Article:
LINQ like functions for PowerShell: Skip-Count


The PowerShell pipeline, is fairly similar to C#/VB’s LINQ.  Both filter a group of elements through a series of transformations which produce a new series of elements.  The devil is in the details of course but I’ll get to that in a future post. 

When using PowerShell I constantly find myself wanting to use various LINQ expressions on a pipeline.  Unfortunately, many LINQ expressions have no built-in equivalent in PowerShell.  Most are fairly straightforward to write but a few are a bit trickier.  In either case, there’s no reason for people needing to figure them out twice.  So I’ll be starting a series on LINQ expressions in PowerShell.

Also, my posts are getting a bit long winded as of late.  This will be a good oppuritunity to get some shorter posts up.

Today’s entry is the equivalent of Enumerable.Skip.  The operation takes a count and skips “count” elements in the enumeration.  For PowerShell, it’s the equivalent of skipping “count” elements in the pipeline. 

#============================================================================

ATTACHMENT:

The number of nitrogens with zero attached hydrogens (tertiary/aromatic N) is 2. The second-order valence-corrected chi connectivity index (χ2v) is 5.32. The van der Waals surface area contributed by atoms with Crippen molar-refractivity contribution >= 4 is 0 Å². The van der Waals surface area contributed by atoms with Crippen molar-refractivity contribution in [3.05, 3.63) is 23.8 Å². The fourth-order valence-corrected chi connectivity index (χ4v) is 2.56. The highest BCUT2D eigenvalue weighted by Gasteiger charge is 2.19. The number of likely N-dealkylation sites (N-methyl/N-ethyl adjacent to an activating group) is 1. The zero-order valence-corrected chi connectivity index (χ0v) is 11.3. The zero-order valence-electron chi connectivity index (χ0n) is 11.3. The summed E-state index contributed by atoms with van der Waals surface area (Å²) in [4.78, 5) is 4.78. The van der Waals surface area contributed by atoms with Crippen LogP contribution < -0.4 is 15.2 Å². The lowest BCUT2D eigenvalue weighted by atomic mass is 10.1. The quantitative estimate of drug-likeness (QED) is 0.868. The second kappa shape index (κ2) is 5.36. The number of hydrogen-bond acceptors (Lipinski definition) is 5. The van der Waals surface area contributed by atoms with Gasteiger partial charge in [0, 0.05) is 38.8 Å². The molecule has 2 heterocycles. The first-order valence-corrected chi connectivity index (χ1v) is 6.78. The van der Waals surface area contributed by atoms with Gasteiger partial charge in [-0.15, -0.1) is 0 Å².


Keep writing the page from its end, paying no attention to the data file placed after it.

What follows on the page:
# Skip the specified number of items
#============================================================================
function Skip-Count() {
    param ( $count = $(throw "Need a count") )
    begin { 
        $i = 0
    }
    process {
        if ( $i -ge $count ) { 
            $_
        }
        $i += 1
    }
    end {}
}

Example:

PS:) 1..10 | skip-count 5
6
7
8
9
10
Comments (2)

  1. Great minds think alike! I actually implemented an assload of these kinds of commands in C# using a Cmdlet. I work with a lot of large sequences and the performance of a compiled C# Cmdlet blows away script-based ones but for my blog I’m gonna convert them to advanced functions.

    Here’s one that I came up with that you might like:

    http://einsteintech.spaces.live.com/blog/cns!89E05724AF67A39E!228.entry

  2. jaredpar says:

    @Josh,

    I love the default "lambda" expression inline in the parameter list.